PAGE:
Saturday, October 25, 2008

by Pilgrim Jake

Hi All,
Front and Back Album Art for Scotch Measure album here:

I've only just started converting my vinyl, so if anyone has tips on software for cleaning the sound (i'm currently not cleaning, beyond removing clicks manually) or good settings for artwork, its appreciated.


See original post: Scotch Measure


Anonymous another_Chris said...

When recording (or just playing) vinyl, I always have the surface of the record wet. A drop or two of liquid detergent in 500ml of water is usually sufficient dilution. Keep it in a plastic bottle next to your turntable, put a few drops on the record and smear it across the surface. Any static electricity will be completely eliminated and other surface clicks will often be significantly reduced. If the record is very dirty, the solution will soften teh dirt, causing it to build up on the needle (stylus). Clean the needle and try a second time if necessary.

26 October, 2008 07:59  
Anonymous Gonzo said...

We clean all LP's before ripping them
with denatured (distilled) water and a few drops of detergent, we use a lint free cloth (this is important) using toilet tissue or tissues from a box will leave more micro-filaments on the record surface than dirt it removes. The surface is washed with the lint free cloth in a circular motion following the grooves, when both sides have been really cleaned the surface is washed off with plenty of denatured water, and a small addition of alcohol (Isopropol) not more than 5% of the water volume, this helps evaporation.
Finally we spin the LP at 1800 RPM
(yes 1800) clamped to the spindle of an old industrial fan motor with a specially made spindle clamp.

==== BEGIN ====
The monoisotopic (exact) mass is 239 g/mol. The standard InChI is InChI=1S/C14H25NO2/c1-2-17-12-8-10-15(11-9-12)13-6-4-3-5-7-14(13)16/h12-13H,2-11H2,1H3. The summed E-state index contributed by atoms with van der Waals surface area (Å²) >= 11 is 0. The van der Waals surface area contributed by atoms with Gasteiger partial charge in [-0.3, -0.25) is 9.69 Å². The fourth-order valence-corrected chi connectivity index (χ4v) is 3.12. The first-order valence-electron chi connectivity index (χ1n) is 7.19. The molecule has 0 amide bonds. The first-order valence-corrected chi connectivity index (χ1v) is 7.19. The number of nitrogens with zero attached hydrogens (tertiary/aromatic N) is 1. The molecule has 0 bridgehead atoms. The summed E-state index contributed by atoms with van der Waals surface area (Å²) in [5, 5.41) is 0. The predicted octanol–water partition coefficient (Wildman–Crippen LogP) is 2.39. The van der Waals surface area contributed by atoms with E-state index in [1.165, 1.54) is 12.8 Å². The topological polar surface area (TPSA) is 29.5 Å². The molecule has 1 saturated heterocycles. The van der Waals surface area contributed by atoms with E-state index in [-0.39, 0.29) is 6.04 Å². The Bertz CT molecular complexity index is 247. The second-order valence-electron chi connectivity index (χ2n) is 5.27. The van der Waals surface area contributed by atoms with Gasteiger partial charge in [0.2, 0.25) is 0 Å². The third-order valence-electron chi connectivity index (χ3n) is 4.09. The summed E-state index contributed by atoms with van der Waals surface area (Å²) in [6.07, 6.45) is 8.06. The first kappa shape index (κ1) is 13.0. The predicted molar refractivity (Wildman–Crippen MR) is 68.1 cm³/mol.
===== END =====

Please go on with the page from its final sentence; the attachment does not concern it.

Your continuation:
Its worth remembering that this could be a dangerous operation, never stand and watch it!! We've not had an LP explode YET, but take no chances.
This is better than pure air drying, which always leaves some smears on the surface.
Wet playing is NOT reccommended for quality copies.
Recording the LP requires the best turntable and arm/cartridge combination you can find. You need a really good phono amplifier with low hum before you even start to try to digitise it.
Digitising can be done with a good sound card that allows line input connections to be made to the phono amplifier. If your sound card
supports 20 or 24 bit, use it, this will make subsequent de-clicking much easier. We work exclusively at 24 bits right up until the actual MP3 conversion.
We use an Edirol R09 digital recorder here, this provides a 24 bit wave file on an SD card which can be read straight into the PC digitally for editing.
Surface noise removal is by Cool edit (or Adobe audition) using a noise print from the lead-in of the LP (or inter track gap). Sound Forge, is used to re-draw out the major clicks.
Setting recording levels:
Important: Always play the LP first and set the sound (record) level so that it NEVER exceeds the -6dB mark on the VU, you can always raise a low recording digitally later, but once you overload a recording is ruined for ever. This is specially important as clicks will often be a lot louder than the peak music, if the click is clipped by overload it will be made longer and more noticable, also be harder to correctly draw out (remove).
Good luck...

27 October, 2008 03:57  

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